My body is tired and barely fueled up, but I walk with more strength and determination than I have all week. 7 kms go by in the blink of an eye. I pass through Sansol – a sleepy little town with not a soul in sight but arrive in Torres El Rio to some type of festival. People are pouring out of buildings, children are dressed up in costume and a stage is set in preparation for a concert.

I see Casa Maria across the square and make my way to check in. Reception is swarming with pilgrims and I learn there are no beds left. I try to explain about the phonecall made by the lady in Los Arcos, but it doesn’t change the fact that they are full. Eddie, the Austrian, and I are in the same predicament. We don’t know what to do. Walking on is not an option – it is too late in the day, and I have already covered close to 30 kms. Oddly, I’m not bewildered by this situation. I’m hopeful that something will work out. Fernando, who runs Casa Maria and the small adjoining shop, eventually takes pity on us. He offers Eddie and I the market floor for 5 Euros each.

I opt in for the pilgrim’s dinner, which is held in an upstairs restaurant. It’s a beautiful spot, with dark wood floors, large wooden tables and chairs, and clean white linens. Everyone is looking clean and presentable, and I’m still in my sweaty trekking clothes, preparing for a night on the market floor! Still, dinner is delicious and I savor every bite of the traditional pilgrim’s dinner – salad, chicken and chocolate mousse, topped off with fresh bread and endless amounts of vino tinto. I share the table with two ladies from Aix-en-Provence, two Swiss-Germans, and Eddie. I keep my eyes peeled for Tammy and Gill, but I never do find them.

Eddie from Austria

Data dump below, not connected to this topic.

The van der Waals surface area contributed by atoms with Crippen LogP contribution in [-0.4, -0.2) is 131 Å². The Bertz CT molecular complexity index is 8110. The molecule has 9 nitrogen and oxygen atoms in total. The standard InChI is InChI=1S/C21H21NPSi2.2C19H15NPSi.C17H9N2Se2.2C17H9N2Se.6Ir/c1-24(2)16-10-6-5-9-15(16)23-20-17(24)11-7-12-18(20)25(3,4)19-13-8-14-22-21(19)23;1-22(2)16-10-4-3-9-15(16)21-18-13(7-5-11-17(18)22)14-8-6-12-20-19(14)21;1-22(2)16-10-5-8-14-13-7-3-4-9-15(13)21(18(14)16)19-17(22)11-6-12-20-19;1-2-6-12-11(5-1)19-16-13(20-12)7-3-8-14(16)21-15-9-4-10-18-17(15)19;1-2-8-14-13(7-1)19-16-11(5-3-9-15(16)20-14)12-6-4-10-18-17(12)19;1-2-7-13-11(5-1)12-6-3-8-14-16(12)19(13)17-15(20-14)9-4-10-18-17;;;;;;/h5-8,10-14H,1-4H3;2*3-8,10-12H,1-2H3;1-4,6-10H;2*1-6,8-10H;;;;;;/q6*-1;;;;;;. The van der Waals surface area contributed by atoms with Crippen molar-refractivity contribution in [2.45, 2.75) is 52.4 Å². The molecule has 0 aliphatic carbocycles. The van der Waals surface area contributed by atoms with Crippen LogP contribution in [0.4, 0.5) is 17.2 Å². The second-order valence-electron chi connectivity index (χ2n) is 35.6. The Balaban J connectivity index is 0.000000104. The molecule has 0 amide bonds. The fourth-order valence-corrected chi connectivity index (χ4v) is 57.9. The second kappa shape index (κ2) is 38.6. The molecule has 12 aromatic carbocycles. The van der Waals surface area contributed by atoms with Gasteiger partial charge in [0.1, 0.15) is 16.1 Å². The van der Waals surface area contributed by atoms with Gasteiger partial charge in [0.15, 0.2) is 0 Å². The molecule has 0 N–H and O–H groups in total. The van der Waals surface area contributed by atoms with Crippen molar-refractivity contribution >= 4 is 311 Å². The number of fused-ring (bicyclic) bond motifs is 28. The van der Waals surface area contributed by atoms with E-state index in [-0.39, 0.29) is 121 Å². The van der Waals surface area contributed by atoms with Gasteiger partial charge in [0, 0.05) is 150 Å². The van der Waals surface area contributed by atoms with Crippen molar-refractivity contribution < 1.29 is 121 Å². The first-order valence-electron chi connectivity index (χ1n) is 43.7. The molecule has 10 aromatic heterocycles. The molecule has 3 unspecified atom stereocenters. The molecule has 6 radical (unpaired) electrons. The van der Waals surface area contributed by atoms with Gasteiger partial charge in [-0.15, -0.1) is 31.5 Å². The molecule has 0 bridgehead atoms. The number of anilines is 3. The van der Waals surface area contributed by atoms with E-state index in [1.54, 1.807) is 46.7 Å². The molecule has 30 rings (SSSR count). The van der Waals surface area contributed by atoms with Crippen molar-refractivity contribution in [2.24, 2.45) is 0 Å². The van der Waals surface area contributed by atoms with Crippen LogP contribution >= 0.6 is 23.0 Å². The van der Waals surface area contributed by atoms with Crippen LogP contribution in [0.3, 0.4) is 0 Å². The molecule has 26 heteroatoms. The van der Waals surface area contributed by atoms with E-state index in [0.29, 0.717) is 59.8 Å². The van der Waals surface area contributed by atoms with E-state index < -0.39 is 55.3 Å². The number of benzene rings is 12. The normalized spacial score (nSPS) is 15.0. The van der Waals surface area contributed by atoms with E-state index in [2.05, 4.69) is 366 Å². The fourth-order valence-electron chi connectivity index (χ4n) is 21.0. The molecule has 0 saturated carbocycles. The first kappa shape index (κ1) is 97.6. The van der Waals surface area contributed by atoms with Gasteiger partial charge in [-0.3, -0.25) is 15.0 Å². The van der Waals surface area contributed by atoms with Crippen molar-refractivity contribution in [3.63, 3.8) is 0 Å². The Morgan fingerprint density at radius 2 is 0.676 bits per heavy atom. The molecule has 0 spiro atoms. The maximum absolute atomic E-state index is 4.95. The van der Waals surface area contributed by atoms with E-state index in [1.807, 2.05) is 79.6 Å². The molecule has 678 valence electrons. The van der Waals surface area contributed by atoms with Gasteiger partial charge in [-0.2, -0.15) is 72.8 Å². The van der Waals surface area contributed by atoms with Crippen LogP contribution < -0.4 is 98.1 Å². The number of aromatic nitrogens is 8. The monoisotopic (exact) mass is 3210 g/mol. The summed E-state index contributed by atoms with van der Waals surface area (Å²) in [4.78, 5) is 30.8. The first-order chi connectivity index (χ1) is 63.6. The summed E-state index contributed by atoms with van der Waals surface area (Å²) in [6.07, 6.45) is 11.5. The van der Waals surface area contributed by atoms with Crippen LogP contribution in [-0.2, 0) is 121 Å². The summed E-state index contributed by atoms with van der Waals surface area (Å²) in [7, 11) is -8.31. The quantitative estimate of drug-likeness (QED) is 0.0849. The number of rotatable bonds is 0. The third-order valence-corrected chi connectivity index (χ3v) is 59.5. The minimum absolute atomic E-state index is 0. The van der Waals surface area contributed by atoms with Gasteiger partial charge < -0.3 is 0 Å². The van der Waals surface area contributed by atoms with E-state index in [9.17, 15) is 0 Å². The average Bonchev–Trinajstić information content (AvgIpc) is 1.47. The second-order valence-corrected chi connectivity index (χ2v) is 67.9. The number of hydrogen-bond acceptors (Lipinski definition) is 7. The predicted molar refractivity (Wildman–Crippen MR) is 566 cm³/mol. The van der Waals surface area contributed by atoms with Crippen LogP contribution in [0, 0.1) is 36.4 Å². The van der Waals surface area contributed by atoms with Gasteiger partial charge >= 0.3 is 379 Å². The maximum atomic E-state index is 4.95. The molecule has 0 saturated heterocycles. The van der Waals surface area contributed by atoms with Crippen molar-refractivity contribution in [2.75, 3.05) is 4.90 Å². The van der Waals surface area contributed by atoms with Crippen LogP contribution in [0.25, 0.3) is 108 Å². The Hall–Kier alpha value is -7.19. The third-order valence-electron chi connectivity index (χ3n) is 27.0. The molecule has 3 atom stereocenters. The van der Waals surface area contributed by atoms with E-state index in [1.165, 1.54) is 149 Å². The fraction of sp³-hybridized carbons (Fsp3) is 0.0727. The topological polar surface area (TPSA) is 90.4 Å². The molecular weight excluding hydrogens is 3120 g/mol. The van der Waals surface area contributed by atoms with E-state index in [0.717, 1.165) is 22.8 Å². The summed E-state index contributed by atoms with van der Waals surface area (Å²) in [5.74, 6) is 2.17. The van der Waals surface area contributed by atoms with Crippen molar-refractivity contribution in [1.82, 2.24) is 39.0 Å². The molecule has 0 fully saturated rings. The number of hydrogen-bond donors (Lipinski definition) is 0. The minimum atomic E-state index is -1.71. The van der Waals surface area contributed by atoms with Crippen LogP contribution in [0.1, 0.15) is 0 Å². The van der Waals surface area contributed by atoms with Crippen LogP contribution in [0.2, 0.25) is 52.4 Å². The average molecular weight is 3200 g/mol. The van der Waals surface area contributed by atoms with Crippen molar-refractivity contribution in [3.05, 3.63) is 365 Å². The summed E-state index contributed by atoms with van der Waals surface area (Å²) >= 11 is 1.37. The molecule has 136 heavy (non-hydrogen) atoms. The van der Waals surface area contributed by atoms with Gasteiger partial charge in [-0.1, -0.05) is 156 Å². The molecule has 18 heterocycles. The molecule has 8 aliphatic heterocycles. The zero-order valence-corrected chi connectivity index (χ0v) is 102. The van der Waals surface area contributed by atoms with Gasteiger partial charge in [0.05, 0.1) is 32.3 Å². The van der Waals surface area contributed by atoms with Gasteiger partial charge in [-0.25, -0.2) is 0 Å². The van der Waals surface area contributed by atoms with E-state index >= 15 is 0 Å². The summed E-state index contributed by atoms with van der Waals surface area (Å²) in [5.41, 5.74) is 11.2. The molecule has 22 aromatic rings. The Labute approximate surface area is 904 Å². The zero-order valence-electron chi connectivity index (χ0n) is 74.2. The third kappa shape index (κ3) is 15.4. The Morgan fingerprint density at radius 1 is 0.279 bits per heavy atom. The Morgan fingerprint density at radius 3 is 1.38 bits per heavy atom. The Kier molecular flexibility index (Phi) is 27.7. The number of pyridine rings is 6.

We head back to the market after dinner but have to wait until 10:30 for the shop to close up before we can create our makeshift beds for the night. I sit on a small chair in the corner of the shop near reception, and moments later, Pedro, my Brazilian bunk neighbor from Roncesvalles appears. We each have a beer and converse in broken English and Spanish.

He looks down at my feet – dirty, dusty, band aids, blisters and all and asks if they hurt. I try to explain that once I have my boots off, they don’t. He then pats his legs, as if to tell me to put my feet up on his lap and he begins to rub my dirty, blistered feet. I am so taken aback by this gesture. I am left speechless.

The marketplace floor, my bed for the night.

Fernando is ready to close up shop, so I say goodnight to Pedro and find Eddie. Fernando tells us he only has one mattress. I know Eddie has back pain because he transports his backpack on a little device with wheels, almost like a cross between a stroller and a golf bag holder that you can push along. Needless to say, I give Eddie the mattress. I fold a comforter in half to provide some cushion and unroll my sleep sheet. After a shower, I’m actually thinking that this may be the best night’s sleep I will have on the Camino due to the lack of collective snoring. Eddie says he’s not a snorer, and with just the two of us in here, it will be the quietest night yet, or so I believe.

I fall asleep at 11, but around 1 a.m., I am rudely awakened by the festival band that has come back for a second set. I feel as if I’m sleeping under the stage. They play a combination of traditional Spanish music and American pop, blaring out the Black Eyed Peas, “I gotta feeling, that tonight’s gonna be a good night,” and I think to myself, “No, no, it really isn’t.” The band shows no sign of stopping, and the music continues until 5 a.m.

Camino de Santiago, Camino Frances, Estella, pilgrimage, Spain, Uterga